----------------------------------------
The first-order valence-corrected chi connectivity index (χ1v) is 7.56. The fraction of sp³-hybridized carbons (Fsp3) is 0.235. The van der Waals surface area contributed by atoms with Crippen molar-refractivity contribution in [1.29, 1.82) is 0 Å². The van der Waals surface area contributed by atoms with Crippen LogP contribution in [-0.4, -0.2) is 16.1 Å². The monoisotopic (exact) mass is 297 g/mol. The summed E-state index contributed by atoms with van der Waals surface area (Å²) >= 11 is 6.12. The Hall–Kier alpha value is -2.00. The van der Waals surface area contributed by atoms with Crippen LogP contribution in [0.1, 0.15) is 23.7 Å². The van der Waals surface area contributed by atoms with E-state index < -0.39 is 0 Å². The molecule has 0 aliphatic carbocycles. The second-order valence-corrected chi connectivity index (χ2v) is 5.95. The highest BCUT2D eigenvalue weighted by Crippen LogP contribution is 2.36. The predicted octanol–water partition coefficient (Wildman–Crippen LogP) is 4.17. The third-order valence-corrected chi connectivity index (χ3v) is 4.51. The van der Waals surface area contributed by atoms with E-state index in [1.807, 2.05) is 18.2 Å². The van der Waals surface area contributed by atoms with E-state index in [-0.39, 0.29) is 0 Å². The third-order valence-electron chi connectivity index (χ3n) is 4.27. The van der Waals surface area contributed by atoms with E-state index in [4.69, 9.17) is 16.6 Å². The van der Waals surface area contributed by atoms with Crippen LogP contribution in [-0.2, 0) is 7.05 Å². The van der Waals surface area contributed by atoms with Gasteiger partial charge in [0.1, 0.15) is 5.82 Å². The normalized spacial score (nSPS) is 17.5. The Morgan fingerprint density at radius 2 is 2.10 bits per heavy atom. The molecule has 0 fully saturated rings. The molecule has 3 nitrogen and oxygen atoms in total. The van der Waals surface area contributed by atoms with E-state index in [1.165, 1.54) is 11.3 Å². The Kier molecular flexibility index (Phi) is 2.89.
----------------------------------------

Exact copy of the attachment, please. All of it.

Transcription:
The first-order valence-corrected chi connectivity index (χ1v) is 7.56. The fraction of sp³-hybridized carbons (Fsp3) is 0.235. The van der Waals surface area contributed by atoms with Crippen molar-refractivity contribution in [1.29, 1.82) is 0 Å². The van der Waals surface area contributed by atoms with Crippen LogP contribution in [-0.4, -0.2) is 16.1 Å². The monoisotopic (exact) mass is 297 g/mol. The summed E-state index contributed by atoms with van der Waals surface area (Å²) >= 11 is 6.12. The Hall–Kier alpha value is -2.00. The van der Waals surface area contributed by atoms with Crippen LogP contribution in [0.1, 0.15) is 23.7 Å². The van der Waals surface area contributed by atoms with E-state index < -0.39 is 0 Å². The molecule has 0 aliphatic carbocycles. The second-order valence-corrected chi connectivity index (χ2v) is 5.95. The highest BCUT2D eigenvalue weighted by Crippen LogP contribution is 2.36. The predicted octanol–water partition coefficient (Wildman–Crippen LogP) is 4.17. The third-order valence-corrected chi connectivity index (χ3v) is 4.51. The van der Waals surface area contributed by atoms with E-state index in [1.807, 2.05) is 18.2 Å². The van der Waals surface area contributed by atoms with E-state index in [-0.39, 0.29) is 0 Å². The third-order valence-electron chi connectivity index (χ3n) is 4.27. The van der Waals surface area contributed by atoms with E-state index in [4.69, 9.17) is 16.6 Å². The van der Waals surface area contributed by atoms with Crippen LogP contribution in [-0.2, 0) is 7.05 Å². The van der Waals surface area contributed by atoms with Gasteiger partial charge in [0.1, 0.15) is 5.82 Å². The normalized spacial score (nSPS) is 17.5. The Morgan fingerprint density at radius 2 is 2.10 bits per heavy atom. The molecule has 0 fully saturated rings. The molecule has 3 nitrogen and oxygen atoms in total. The van der Waals surface area contributed by atoms with E-state index in [1.165, 1.54) is 11.3 Å². The Kier molecular flexibility index (Phi) is 2.89.